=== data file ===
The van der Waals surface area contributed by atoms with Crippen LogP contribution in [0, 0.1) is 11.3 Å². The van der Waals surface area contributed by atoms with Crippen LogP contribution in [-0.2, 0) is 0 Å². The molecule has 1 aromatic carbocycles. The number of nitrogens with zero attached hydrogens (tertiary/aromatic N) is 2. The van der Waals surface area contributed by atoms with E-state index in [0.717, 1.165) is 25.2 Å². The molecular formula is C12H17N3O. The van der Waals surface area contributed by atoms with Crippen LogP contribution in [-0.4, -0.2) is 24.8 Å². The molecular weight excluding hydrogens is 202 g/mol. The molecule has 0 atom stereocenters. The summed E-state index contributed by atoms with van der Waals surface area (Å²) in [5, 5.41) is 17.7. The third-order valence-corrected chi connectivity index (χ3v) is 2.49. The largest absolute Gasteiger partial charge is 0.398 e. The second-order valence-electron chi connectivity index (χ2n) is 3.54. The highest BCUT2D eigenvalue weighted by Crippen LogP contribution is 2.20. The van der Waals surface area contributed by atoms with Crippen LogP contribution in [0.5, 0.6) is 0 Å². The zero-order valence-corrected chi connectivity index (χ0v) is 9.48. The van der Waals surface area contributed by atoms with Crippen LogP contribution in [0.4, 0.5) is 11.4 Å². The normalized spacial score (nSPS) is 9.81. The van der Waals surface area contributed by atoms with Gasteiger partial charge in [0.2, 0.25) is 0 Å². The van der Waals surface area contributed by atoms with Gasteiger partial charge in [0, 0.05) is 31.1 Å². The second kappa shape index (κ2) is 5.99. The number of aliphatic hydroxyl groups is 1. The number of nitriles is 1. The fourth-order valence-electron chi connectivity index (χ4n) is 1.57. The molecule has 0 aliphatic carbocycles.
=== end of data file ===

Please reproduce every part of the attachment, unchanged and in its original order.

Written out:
The van der Waals surface area contributed by atoms with Crippen LogP contribution in [0, 0.1) is 11.3 Å². The van der Waals surface area contributed by atoms with Crippen LogP contribution in [-0.2, 0) is 0 Å². The molecule has 1 aromatic carbocycles. The number of nitrogens with zero attached hydrogens (tertiary/aromatic N) is 2. The van der Waals surface area contributed by atoms with E-state index in [0.717, 1.165) is 25.2 Å². The molecular formula is C12H17N3O. The van der Waals surface area contributed by atoms with Crippen LogP contribution in [-0.4, -0.2) is 24.8 Å². The molecular weight excluding hydrogens is 202 g/mol. The molecule has 0 atom stereocenters. The summed E-state index contributed by atoms with van der Waals surface area (Å²) in [5, 5.41) is 17.7. The third-order valence-corrected chi connectivity index (χ3v) is 2.49. The largest absolute Gasteiger partial charge is 0.398 e. The second-order valence-electron chi connectivity index (χ2n) is 3.54. The highest BCUT2D eigenvalue weighted by Crippen LogP contribution is 2.20. The van der Waals surface area contributed by atoms with Crippen LogP contribution in [0.5, 0.6) is 0 Å². The zero-order valence-corrected chi connectivity index (χ0v) is 9.48. The van der Waals surface area contributed by atoms with Crippen LogP contribution in [0.4, 0.5) is 11.4 Å². The normalized spacial score (nSPS) is 9.81. The van der Waals surface area contributed by atoms with Gasteiger partial charge in [0.2, 0.25) is 0 Å². The van der Waals surface area contributed by atoms with Gasteiger partial charge in [0, 0.05) is 31.1 Å². The second kappa shape index (κ2) is 5.99. The number of aliphatic hydroxyl groups is 1. The number of nitriles is 1. The fourth-order valence-electron chi connectivity index (χ4n) is 1.57. The molecule has 0 aliphatic carbocycles.